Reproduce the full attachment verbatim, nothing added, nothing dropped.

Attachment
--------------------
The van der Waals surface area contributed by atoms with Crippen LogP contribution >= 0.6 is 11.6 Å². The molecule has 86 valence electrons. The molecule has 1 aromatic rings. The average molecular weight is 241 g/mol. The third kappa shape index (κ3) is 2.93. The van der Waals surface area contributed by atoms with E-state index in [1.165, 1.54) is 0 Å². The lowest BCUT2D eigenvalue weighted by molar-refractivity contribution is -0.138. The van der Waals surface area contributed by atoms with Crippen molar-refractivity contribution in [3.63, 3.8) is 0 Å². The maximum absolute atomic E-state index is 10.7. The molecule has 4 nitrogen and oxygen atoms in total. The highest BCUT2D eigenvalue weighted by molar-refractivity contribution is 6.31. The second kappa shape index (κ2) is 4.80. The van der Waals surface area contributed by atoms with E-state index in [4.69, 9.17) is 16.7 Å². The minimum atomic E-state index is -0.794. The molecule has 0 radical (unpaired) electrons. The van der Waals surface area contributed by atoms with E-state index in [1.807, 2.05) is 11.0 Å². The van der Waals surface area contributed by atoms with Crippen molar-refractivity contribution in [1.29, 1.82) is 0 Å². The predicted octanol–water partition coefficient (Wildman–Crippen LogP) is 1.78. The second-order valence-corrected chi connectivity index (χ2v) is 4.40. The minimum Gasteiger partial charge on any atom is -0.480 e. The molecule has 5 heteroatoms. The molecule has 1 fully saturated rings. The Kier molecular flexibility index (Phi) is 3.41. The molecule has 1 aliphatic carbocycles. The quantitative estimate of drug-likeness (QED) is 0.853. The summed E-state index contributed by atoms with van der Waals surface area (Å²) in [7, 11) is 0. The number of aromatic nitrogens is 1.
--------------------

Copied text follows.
The van der Waals surface area contributed by atoms with Crippen LogP contribution >= 0.6 is 11.6 Å². The molecule has 86 valence electrons. The molecule has 1 aromatic rings. The average molecular weight is 241 g/mol. The third kappa shape index (κ3) is 2.93. The van der Waals surface area contributed by atoms with E-state index in [1.165, 1.54) is 0 Å². The lowest BCUT2D eigenvalue weighted by molar-refractivity contribution is -0.138. The van der Waals surface area contributed by atoms with Crippen molar-refractivity contribution in [3.63, 3.8) is 0 Å². The maximum absolute atomic E-state index is 10.7. The molecule has 4 nitrogen and oxygen atoms in total. The highest BCUT2D eigenvalue weighted by molar-refractivity contribution is 6.31. The second kappa shape index (κ2) is 4.80. The van der Waals surface area contributed by atoms with E-state index in [4.69, 9.17) is 16.7 Å². The minimum atomic E-state index is -0.794. The molecule has 0 radical (unpaired) electrons. The van der Waals surface area contributed by atoms with E-state index in [1.807, 2.05) is 11.0 Å². The van der Waals surface area contributed by atoms with Crippen molar-refractivity contribution in [1.29, 1.82) is 0 Å². The predicted octanol–water partition coefficient (Wildman–Crippen LogP) is 1.78. The second-order valence-corrected chi connectivity index (χ2v) is 4.40. The minimum Gasteiger partial charge on any atom is -0.480 e. The molecule has 5 heteroatoms. The molecule has 1 fully saturated rings. The Kier molecular flexibility index (Phi) is 3.41. The molecule has 1 aliphatic carbocycles. The quantitative estimate of drug-likeness (QED) is 0.853. The summed E-state index contributed by atoms with van der Waals surface area (Å²) in [7, 11) is 0. The number of aromatic nitrogens is 1.